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China

Traditional Music of Amoy

This recording was organized and sponsored by the esteemed musician and scholar Liang Tsai-ping. He had spent much of his life performing and researching the classics of traditional Chinese music. Here, he brought to a studio an ensemble of musicians specializing in a rather uncommon traditional originally from the port city of Amoy (now called Xiamen) in the province of Fukien (now spelled Fujian), southeast China. This performance was recorded in 1969 in Taiwan.

The repertoire is known as Nan-kuan (Nanguan in pinyin) (southern pipes), said to be a direct offshoot of Tang (618-907 AD) Dynasty court music. Traditionally, this included pieces for both indoor (wen) and outdoor (wu) ensembles. This recording consists entirely of indoor pieces.

 While many of the pieces of the Nanguan repertoire can be found elsewhere in Chinese music, this southern style was considered rather faithful to tradition. Fujian was far from the cultural centers of China, yet this style of Nanguan is a source of great pride to Fujianese.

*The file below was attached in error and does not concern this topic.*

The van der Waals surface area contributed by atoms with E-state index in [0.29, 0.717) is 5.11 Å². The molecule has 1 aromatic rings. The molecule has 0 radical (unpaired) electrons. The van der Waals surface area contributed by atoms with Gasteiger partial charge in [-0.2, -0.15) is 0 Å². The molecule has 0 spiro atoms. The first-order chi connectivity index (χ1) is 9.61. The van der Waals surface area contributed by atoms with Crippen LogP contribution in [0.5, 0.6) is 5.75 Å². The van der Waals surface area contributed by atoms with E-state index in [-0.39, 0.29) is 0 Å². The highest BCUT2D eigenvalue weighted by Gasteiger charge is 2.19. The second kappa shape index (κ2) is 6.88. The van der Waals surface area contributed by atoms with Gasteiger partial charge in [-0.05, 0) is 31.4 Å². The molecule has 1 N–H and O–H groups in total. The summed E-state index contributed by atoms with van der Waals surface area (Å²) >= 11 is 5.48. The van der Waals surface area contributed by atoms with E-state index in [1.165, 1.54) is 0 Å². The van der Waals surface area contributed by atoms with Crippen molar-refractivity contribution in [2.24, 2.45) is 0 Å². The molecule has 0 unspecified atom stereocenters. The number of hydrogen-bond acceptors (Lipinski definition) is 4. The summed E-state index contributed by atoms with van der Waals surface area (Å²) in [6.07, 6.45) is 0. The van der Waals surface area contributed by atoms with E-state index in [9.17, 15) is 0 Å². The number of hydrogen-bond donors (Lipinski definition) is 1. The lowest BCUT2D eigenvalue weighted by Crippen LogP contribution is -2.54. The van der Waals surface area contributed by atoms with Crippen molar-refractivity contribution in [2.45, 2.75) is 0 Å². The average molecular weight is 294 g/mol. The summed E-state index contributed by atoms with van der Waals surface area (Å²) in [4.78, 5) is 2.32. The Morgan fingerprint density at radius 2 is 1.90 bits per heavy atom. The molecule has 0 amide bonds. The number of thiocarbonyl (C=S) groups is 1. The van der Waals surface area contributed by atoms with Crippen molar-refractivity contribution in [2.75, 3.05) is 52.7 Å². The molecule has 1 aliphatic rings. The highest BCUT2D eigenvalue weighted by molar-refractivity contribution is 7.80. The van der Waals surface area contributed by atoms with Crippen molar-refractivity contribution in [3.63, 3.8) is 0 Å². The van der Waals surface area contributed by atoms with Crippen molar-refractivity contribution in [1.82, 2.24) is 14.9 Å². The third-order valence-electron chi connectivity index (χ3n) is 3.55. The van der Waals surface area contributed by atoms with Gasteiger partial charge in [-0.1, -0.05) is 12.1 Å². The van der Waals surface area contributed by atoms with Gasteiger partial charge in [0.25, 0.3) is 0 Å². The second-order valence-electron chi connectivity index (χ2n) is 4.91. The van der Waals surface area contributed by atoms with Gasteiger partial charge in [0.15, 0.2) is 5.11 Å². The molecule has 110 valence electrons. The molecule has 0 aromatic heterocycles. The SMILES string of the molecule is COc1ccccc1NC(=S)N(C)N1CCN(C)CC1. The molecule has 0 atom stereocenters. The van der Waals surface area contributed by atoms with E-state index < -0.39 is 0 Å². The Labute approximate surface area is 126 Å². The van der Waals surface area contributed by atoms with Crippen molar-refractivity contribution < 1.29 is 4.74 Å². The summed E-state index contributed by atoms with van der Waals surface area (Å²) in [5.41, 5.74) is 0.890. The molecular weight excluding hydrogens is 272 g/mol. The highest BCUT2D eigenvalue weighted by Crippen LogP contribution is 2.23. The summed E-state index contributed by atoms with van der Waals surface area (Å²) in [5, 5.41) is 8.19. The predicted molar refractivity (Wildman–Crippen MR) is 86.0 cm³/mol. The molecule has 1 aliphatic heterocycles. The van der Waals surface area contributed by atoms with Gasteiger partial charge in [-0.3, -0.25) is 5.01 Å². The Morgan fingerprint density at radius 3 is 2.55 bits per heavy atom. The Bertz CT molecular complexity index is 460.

This recording was issued on the now-defunct Anthology label in an arrangement with the Society for Ethnomusicology. The series was noted for its generous notes and excellent recordings. This is no exception; the notes by Prof. Fredric Lieberman include traditional Chinese transcriptions and a full staff notation of "Mei Hua Tsao." The notes are available here laid out ready to print for a CD booklet. Make sure to Save rather than Open to preserve the layout.

A grateful "xie xie" goes to Liang Mingyue, son of Liang Tsai-ping, for permission to make this music available.

  1. Wo Wei Mo (What am I doing?)
  2. Fei Shih Zhuan (I am not forgetting)
  3. Fei Fei Shih Shih (Rainy Weather)
  4. Hsien Sui Kuan Zhen (I accompany my master)
  5. Sun Pu Xiao (The Worthless Grandson)
  6. Mei Hua Tsao (Plum Blossoms)

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